Plastics, so reviled in our days due to the deficient global policy of waste management, have contributed, for more than 100 years, progress to humanity. That is indisputable. Its use is widespread in almost all consumer goods: computers, telephones, vehicles, pharmaceuticals, health, food… But only validating the premise that since plastic has brought progress and growth, we must continue using it without restrictions would be a mistake if we do not have into account the disastrous consequences that poor waste management has had for humanity as a whole. And that too is indisputable.
Therefore, our greatest challenge at a global level is to solve the progress-environment binomial. This challenge does not only include plastics. CO² emissions, uncontrolled chemical discharges, nuclear waste, etc. They are also part of the equation.
Those of us who in one way or another are part of the plastics industry are obliged to look for alternatives that, without giving up progress, are innocuous in order to reverse the ecological disaster that has occurred and accumulated over years of lack of control.
Unfortunately, as of today (2023), the technical alternatives available to us are not a realistic solution. In most consumer goods applications the concept of ‘biogradability’ is not an option. Can we have a mobile that biodegrades after three months or manufacture an airplane whose parts degrade over time? In the case of single-use packaging, (misnamed) biodegradable plastics are still not a realistic option. PLA polylactic acids are actually very difficult to biodegrade, they need composting conditions, which, if they are not available, maintain their characteristics of permanence over time. The family of PHBs, which do degrade, have unaffordable production costs for the industry. Not to mention OXO, which reduce plastics into micro plastics that contaminate our soils and food chains.
So what is the solution? In our opinion, the solution only involves the correct treatment of plastic waste and its subsequent recycling and reuse. The vast majority of plastics have the virtue of being able to be recomposed and reused without losing their properties. Governments must take serious measures on this issue, promote its use and work to strengthen the instruments that allow zero waste and full reuse to be achieved.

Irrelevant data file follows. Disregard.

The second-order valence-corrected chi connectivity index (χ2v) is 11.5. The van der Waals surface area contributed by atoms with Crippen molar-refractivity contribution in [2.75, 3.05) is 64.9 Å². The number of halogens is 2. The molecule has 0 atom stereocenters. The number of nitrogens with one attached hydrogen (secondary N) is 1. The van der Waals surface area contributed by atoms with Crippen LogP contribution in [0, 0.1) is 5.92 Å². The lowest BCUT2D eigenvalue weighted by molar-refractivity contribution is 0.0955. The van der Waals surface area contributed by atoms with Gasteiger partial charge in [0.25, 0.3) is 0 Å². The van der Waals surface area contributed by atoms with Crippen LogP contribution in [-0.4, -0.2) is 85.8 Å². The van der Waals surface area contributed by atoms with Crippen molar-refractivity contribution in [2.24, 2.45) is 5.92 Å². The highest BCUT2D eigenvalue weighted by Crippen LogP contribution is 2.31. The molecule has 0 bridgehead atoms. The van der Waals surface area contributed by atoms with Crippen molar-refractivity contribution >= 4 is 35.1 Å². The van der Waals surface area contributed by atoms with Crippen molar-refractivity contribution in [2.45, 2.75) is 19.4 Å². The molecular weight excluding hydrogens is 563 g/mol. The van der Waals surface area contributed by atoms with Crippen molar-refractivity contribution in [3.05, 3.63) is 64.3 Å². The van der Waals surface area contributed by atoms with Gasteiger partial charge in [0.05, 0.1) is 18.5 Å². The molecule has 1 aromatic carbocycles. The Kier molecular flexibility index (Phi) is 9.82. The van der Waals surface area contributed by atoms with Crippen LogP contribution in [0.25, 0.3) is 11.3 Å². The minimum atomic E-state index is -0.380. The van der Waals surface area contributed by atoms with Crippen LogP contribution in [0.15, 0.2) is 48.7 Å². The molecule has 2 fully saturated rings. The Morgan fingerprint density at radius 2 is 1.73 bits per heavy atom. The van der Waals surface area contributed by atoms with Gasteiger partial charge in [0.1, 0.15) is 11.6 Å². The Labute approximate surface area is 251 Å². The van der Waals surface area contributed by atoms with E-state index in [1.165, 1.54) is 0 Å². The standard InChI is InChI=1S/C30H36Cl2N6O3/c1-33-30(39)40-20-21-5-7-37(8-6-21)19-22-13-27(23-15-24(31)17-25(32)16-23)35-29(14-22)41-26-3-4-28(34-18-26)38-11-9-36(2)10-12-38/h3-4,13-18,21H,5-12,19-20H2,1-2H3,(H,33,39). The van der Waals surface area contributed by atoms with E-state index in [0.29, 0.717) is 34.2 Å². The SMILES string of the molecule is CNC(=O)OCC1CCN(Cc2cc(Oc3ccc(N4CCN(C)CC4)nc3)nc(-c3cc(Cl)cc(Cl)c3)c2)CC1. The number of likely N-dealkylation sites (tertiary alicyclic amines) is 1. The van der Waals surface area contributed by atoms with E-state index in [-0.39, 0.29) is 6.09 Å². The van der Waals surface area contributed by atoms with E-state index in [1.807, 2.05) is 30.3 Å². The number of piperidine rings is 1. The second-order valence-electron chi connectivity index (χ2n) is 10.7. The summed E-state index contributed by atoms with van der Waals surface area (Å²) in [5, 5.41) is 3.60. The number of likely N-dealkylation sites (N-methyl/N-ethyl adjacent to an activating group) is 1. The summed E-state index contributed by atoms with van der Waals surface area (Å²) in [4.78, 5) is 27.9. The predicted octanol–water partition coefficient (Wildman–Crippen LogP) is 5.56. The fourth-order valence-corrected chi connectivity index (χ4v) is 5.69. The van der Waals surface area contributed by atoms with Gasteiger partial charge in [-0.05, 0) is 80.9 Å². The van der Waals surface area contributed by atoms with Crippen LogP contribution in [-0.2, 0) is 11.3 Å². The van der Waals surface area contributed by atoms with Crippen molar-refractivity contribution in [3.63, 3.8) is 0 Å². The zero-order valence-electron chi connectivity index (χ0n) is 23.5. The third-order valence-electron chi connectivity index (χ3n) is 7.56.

When the sensitivity of the agents in charge of promoting this paradigm shift were not yet under pressure from public opinion, something we are glad about, at Uniplastic we were already working on 100% sustainable and environmentally friendly solutions. In 2012 we were the first distributors to offer 100% recycled polypropylene in sheets, to later offer it in its 100% post-consumer version. We offer 100% post-consumer recycled PET, and PVC with 80% recycled material. Our goal is by 2025 to only market 100% recycled products.
We are all the solution: The industry must understand the need to work on 100% recycled solutions, the recycling chain must adapt to optimize its results. Citizens must recycle more and better and governments must promote policies that help companies, recyclers and consumers continue to make progress, knowing that this progress does not contaminate our seas with its waste.
Various % recycled post industrial
Various % recycled Post Industrial
(Smart-Cycle) 100% Recycled Post Consumer
100% Recycled Post Industrial